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Economic Evaluation of Japanese Attorney Fees

  • Yasuhiro IkedaEmail author
Chapter
Part of the New Frontiers in Regional Science: Asian Perspectives book series (NFRSASIPER, volume 18)

Abstract

The Japanese judicial system does not differ greatly from those of most other civil law countries (Ota, Am J Comp Law 49:561–583, 2001). Especially in terms of allocating litigation costs between plaintiffs and defendants, Japanese rules of cost allocation in litigation resemble the American rules. The American rules hold that each party is responsible for paying their own attorney fees. In contrast, there is an allocation rule of costs between a client and one’s own attorney can be used. That is mainly a contingent fee contractual arrangement, which is very common in the United States, especially for tort litigation. Under a contingent fee, a client is charged for an attorney’s services only if the lawsuit is successful. That is, a client pays a percentage (usually one-third) of the recovery to the attorney (See Miceli (The economic approach to law. Stanford University Press, Stanford, 2004) and Kakalik and Pace (Costs and compensation paid in tort litigation. Rand Institute for Civil Justice, Santa Monica, 1986) reported a US survey showing that 96% of individual plaintiff attorneys in tort litigation paid their attorneys on a contingency basis, but almost all the defendants’ attorneys were paid according to an hourly rate.). However, as for allocating costs between a defendant and an attorney, the Japanese legal system differs from the American system. It is a reverse contingent fee. The reverse contingent fee is one by which a defense attorney’s compensation depends in part on how much money his attorney saves the defendant: the lower the judgment given, the higher the attorney’s fee (Garner, Black’s law dictionary, 9th edn. West Group, St. Paul, 2009). Actually, reverse contingent fees are prohibited or substantially restricted in many other common law and civil law legal systems (Rubinfeld and Scotchmer, Contingent fees. In: Newman P (ed) The new Palgrave dictionary of economics and the law, vol 1. Stockton Press, New York, 1998, pp 415–420). In Japan, however, deregulation of attorney’s fees began in 2004 by the Judicial Reform of Japan. Therefore, reverse contingent fees are not banned under the Japanese legal system (Japan Federation of Bar Association, Rules concerning Attorney’s fees. JFBA Official Web Page, 2008, in English).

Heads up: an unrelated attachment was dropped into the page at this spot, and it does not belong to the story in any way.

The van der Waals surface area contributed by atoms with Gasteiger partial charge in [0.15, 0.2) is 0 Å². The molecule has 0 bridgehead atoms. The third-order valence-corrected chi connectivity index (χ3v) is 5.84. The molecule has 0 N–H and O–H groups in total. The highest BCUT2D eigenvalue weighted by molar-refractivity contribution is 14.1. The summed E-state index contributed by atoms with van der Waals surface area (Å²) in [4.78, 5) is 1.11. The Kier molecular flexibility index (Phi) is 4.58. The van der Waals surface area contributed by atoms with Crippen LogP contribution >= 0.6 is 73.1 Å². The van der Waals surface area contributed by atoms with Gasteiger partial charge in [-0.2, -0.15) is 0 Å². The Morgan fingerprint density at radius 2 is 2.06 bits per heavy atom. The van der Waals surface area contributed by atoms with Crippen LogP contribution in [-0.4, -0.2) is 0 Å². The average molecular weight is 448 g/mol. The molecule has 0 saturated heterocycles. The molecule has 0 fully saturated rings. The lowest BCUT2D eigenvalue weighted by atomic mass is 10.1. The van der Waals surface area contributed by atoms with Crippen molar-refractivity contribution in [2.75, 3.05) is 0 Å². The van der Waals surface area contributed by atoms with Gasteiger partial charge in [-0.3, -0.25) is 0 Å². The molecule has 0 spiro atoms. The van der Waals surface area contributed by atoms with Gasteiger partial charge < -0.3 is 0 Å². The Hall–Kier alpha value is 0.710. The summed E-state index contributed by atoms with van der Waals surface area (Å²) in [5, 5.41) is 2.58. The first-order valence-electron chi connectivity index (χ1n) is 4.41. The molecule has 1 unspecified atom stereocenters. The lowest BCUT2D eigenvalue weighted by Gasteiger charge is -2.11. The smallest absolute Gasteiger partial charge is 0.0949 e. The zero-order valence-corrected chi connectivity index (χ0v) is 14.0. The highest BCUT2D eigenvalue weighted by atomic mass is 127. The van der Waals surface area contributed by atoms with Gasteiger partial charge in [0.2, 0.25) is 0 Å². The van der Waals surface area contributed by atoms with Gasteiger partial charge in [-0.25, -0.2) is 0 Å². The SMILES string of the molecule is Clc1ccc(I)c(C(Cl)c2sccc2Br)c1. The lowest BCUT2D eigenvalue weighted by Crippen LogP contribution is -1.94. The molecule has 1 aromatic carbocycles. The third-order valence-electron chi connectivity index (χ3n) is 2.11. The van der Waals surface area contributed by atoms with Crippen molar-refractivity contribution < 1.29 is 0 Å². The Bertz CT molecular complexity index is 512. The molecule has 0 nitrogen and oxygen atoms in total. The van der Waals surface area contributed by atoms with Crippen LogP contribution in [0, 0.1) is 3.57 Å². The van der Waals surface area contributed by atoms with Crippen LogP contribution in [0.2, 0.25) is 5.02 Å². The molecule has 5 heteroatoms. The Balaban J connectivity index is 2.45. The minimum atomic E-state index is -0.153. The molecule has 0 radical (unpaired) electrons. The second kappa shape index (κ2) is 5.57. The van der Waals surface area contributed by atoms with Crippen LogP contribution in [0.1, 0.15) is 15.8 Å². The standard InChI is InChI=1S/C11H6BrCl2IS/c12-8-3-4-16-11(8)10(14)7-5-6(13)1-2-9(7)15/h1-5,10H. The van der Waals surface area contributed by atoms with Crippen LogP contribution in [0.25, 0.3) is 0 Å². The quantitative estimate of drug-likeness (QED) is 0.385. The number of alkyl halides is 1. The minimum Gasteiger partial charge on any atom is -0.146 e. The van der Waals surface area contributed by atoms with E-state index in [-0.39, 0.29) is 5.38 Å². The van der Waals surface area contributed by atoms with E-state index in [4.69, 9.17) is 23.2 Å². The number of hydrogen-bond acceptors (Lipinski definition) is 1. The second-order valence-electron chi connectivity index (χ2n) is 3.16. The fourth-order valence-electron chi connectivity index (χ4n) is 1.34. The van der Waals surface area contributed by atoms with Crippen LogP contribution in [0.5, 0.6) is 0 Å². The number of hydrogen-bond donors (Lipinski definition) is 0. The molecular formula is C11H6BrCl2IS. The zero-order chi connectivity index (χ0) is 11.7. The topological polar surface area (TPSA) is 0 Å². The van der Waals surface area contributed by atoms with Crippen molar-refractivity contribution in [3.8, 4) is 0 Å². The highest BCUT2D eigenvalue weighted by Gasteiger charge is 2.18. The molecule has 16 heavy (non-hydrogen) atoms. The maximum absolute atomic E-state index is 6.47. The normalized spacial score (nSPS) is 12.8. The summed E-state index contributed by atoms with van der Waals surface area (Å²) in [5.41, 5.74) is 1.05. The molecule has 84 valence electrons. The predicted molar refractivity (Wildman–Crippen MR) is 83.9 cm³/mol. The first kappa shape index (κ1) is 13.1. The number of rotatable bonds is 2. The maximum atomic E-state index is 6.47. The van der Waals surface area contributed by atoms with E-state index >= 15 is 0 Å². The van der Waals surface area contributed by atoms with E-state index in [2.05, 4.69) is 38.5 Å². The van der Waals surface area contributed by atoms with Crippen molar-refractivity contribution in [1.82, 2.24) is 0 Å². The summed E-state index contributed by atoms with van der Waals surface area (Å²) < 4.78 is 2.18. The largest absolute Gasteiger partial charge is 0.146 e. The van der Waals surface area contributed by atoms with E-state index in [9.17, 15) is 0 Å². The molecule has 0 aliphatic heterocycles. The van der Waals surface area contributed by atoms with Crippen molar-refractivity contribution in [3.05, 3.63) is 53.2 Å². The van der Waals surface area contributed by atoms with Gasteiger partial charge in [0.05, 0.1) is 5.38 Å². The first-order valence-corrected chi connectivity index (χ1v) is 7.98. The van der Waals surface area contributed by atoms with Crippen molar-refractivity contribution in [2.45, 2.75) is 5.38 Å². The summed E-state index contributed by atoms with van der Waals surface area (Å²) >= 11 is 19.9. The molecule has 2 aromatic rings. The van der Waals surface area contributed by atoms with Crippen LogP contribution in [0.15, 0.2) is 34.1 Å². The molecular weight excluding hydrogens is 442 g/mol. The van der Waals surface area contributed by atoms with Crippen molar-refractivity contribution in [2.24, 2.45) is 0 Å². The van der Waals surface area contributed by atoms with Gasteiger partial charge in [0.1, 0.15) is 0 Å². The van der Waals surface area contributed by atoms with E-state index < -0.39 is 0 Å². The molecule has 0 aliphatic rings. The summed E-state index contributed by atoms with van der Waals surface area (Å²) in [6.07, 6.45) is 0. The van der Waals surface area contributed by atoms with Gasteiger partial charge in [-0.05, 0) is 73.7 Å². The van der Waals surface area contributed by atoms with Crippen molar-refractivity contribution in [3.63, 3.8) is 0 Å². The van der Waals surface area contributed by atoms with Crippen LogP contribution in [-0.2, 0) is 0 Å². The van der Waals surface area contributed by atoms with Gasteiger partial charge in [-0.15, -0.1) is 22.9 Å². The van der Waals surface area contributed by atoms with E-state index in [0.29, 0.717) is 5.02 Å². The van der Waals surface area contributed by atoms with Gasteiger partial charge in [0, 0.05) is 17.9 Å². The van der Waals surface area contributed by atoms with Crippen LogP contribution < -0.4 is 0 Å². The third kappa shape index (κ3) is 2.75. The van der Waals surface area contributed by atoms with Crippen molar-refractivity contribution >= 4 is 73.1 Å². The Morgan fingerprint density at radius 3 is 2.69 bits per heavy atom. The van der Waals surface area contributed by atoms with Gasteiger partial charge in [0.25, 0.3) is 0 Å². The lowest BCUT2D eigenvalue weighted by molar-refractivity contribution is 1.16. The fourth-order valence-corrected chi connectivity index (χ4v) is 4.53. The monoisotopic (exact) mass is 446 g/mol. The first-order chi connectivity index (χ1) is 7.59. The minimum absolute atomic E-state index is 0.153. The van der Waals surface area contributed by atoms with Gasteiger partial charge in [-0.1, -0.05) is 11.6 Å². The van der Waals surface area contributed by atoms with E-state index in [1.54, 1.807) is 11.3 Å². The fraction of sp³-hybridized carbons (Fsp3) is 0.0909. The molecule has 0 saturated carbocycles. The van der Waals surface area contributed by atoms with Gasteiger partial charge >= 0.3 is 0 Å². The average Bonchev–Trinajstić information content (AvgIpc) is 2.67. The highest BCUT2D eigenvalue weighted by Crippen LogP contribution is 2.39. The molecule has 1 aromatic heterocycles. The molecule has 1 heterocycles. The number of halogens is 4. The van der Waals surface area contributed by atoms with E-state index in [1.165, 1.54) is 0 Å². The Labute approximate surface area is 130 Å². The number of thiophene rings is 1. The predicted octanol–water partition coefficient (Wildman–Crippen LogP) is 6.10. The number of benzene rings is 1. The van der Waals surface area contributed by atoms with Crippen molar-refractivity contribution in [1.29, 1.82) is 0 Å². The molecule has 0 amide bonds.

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Copyright information

© Springer Nature Singapore Pte Ltd. 2017

Authors and Affiliations

  1. 1.Kumamoto UniversityKumamotoJapan

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